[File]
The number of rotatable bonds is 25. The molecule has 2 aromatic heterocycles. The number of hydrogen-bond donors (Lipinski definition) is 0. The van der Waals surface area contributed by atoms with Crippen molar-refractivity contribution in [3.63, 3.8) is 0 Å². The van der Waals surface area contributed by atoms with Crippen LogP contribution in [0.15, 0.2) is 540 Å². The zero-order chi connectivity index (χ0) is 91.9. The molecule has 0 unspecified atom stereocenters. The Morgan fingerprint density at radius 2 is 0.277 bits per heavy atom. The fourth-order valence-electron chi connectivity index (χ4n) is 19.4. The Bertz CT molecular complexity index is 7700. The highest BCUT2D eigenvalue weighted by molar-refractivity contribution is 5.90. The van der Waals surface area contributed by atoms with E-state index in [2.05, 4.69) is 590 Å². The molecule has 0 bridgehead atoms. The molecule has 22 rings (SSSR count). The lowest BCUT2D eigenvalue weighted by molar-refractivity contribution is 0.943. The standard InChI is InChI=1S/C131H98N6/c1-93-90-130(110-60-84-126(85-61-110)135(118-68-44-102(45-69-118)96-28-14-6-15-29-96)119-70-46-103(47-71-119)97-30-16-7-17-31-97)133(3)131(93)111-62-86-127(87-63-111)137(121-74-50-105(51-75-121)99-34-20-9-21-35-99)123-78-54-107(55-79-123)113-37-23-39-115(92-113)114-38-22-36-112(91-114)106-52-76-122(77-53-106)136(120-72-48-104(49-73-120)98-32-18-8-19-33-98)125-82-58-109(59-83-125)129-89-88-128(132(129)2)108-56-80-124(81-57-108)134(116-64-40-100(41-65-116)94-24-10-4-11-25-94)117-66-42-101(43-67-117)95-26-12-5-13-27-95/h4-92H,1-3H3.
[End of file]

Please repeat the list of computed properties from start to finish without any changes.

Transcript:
The number of rotatable bonds is 25. The molecule has 2 aromatic heterocycles. The number of hydrogen-bond donors (Lipinski definition) is 0. The van der Waals surface area contributed by atoms with Crippen molar-refractivity contribution in [3.63, 3.8) is 0 Å². The van der Waals surface area contributed by atoms with Crippen LogP contribution in [0.15, 0.2) is 540 Å². The zero-order chi connectivity index (χ0) is 91.9. The molecule has 0 unspecified atom stereocenters. The Morgan fingerprint density at radius 2 is 0.277 bits per heavy atom. The fourth-order valence-electron chi connectivity index (χ4n) is 19.4. The Bertz CT molecular complexity index is 7700. The highest BCUT2D eigenvalue weighted by molar-refractivity contribution is 5.90. The van der Waals surface area contributed by atoms with E-state index in [2.05, 4.69) is 590 Å². The molecule has 0 bridgehead atoms. The molecule has 22 rings (SSSR count). The lowest BCUT2D eigenvalue weighted by molar-refractivity contribution is 0.943. The standard InChI is InChI=1S/C131H98N6/c1-93-90-130(110-60-84-126(85-61-110)135(118-68-44-102(45-69-118)96-28-14-6-15-29-96)119-70-46-103(47-71-119)97-30-16-7-17-31-97)133(3)131(93)111-62-86-127(87-63-111)137(121-74-50-105(51-75-121)99-34-20-9-21-35-99)123-78-54-107(55-79-123)113-37-23-39-115(92-113)114-38-22-36-112(91-114)106-52-76-122(77-53-106)136(120-72-48-104(49-73-120)98-32-18-8-19-33-98)125-82-58-109(59-83-125)129-89-88-128(132(129)2)108-56-80-124(81-57-108)134(116-64-40-100(41-65-116)94-24-10-4-11-25-94)117-66-42-101(43-67-117)95-26-12-5-13-27-95/h4-92H,1-3H3.